By Vicki Needham and Bernie Becker - 02/04/11 11:53 PM EST
Nearly a dozen Republican senators sent a letter on Friday urging the House to make at least $100 billion in spending cuts this year.
In a letter to Speaker John Boehner (R-Ohio), the Republican senators said the American people expect that level of spending reductions from the new GOP majority.
"We believe that, as part of the urgent need to cut federal spending, the total value of the fiscal year 2011 spending reductions in the upcoming continuing resolution should be no less than $100 billion," the senators said in the letter.
The senators noted in the letter that a cut of $100 billion would be only "one-15th" of this year's budget deficit.
The letter was signed by a group of reliably fiscal conservatives, including five newly sworn-in senators: Ron Johnson of Wisconsin, Mike Lee of Utah, Rand Paul of Kentucky, Marco Rubio of Florida and Pat Toomey of Pennsylvania. Sens. Demint of South Carolina, Tom Coburn of Oklahoma, John Ensign of Nevada, Mike Enzi of Wyoming, Mike Johanns of Nebraska and David Vitter of Louisiana also attached their name to the letter.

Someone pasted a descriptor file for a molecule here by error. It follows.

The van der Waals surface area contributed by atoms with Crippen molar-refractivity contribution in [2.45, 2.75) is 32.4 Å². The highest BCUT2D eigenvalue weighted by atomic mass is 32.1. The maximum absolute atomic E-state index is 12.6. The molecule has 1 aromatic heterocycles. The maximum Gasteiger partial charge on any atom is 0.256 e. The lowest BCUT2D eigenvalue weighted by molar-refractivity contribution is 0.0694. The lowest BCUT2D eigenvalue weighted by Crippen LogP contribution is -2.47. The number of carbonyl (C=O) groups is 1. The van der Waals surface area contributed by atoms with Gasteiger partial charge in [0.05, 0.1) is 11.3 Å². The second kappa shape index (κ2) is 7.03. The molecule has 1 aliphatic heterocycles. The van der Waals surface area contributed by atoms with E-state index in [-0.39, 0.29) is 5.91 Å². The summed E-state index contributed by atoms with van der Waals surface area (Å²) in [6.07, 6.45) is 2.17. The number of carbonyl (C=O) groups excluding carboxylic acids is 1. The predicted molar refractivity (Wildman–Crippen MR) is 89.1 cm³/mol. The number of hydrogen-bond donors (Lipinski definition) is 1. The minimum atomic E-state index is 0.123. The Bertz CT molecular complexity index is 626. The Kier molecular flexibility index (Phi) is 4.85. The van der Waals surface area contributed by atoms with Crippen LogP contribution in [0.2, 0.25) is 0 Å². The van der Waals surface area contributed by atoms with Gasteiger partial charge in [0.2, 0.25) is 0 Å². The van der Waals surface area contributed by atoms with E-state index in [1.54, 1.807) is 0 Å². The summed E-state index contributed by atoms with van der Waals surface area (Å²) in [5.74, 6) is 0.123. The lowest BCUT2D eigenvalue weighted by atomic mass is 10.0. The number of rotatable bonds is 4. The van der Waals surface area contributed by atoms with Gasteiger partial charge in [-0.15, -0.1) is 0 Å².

On Thursday, House Budget Chairman Paul Ryan (R-Wis.), who was given unilateral authority to set spending limits, said he would cap total appropriations at $1.055 trillion. That's $74 billion less than the budget request President Obama submitted to Congress for fiscal 2011 and $32 billion less than the level at which lawmakers agreed to maintain spending.
House Republicans had said during last year’s midterm campaign that they would make $100 billion in cuts, but top lawmakers had announced they would not hit that mark because the figure was based on President Obama's budget request for fiscal 2011, which was never enacted.
The Republican Study Committee, a group of conservative House members, have said that they still wanted the chamber to make $100 billion in spending reductions. Other House Republicans, including Rep. Jeff Flake (R-Ariz.), are also pressing for deeper cuts.
Paul, meanwhile, said on Friday that the $32 billion in cuts is “really not going to touch the problem” and has proposed decreasing spending by $500 billion.